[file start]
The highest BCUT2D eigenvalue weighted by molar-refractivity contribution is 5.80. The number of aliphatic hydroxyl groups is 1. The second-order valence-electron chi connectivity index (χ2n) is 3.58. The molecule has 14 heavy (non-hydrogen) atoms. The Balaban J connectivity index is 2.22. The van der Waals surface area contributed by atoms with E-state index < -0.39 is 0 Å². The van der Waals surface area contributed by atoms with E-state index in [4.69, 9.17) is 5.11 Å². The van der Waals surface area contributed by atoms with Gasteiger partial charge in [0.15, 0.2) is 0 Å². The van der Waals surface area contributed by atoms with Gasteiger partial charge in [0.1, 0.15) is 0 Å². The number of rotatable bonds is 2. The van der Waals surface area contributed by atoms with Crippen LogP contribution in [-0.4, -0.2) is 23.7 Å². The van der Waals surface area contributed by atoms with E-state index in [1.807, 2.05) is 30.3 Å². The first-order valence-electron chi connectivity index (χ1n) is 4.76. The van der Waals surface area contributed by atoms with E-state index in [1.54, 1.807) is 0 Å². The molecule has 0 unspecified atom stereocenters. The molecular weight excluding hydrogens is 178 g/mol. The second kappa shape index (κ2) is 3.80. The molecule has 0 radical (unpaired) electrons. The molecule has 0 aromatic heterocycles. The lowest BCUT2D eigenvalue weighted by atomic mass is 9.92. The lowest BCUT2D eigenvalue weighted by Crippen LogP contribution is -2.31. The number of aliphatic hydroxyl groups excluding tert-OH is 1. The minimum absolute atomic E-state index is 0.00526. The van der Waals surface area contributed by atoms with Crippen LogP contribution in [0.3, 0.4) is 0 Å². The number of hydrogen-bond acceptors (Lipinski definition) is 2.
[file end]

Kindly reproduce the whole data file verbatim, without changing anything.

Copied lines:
The highest BCUT2D eigenvalue weighted by molar-refractivity contribution is 5.80. The number of aliphatic hydroxyl groups is 1. The second-order valence-electron chi connectivity index (χ2n) is 3.58. The molecule has 14 heavy (non-hydrogen) atoms. The Balaban J connectivity index is 2.22. The van der Waals surface area contributed by atoms with E-state index < -0.39 is 0 Å². The van der Waals surface area contributed by atoms with E-state index in [4.69, 9.17) is 5.11 Å². The van der Waals surface area contributed by atoms with Gasteiger partial charge in [0.15, 0.2) is 0 Å². The van der Waals surface area contributed by atoms with Gasteiger partial charge in [0.1, 0.15) is 0 Å². The number of rotatable bonds is 2. The van der Waals surface area contributed by atoms with Crippen LogP contribution in [-0.4, -0.2) is 23.7 Å². The van der Waals surface area contributed by atoms with E-state index in [1.807, 2.05) is 30.3 Å². The first-order valence-electron chi connectivity index (χ1n) is 4.76. The van der Waals surface area contributed by atoms with E-state index in [1.54, 1.807) is 0 Å². The molecule has 0 unspecified atom stereocenters. The molecular weight excluding hydrogens is 178 g/mol. The second kappa shape index (κ2) is 3.80. The molecule has 0 radical (unpaired) electrons. The molecule has 0 aromatic heterocycles. The lowest BCUT2D eigenvalue weighted by atomic mass is 9.92. The lowest BCUT2D eigenvalue weighted by Crippen LogP contribution is -2.31. The number of aliphatic hydroxyl groups excluding tert-OH is 1. The minimum absolute atomic E-state index is 0.00526. The van der Waals surface area contributed by atoms with Crippen LogP contribution in [0.3, 0.4) is 0 Å². The number of hydrogen-bond acceptors (Lipinski definition) is 2.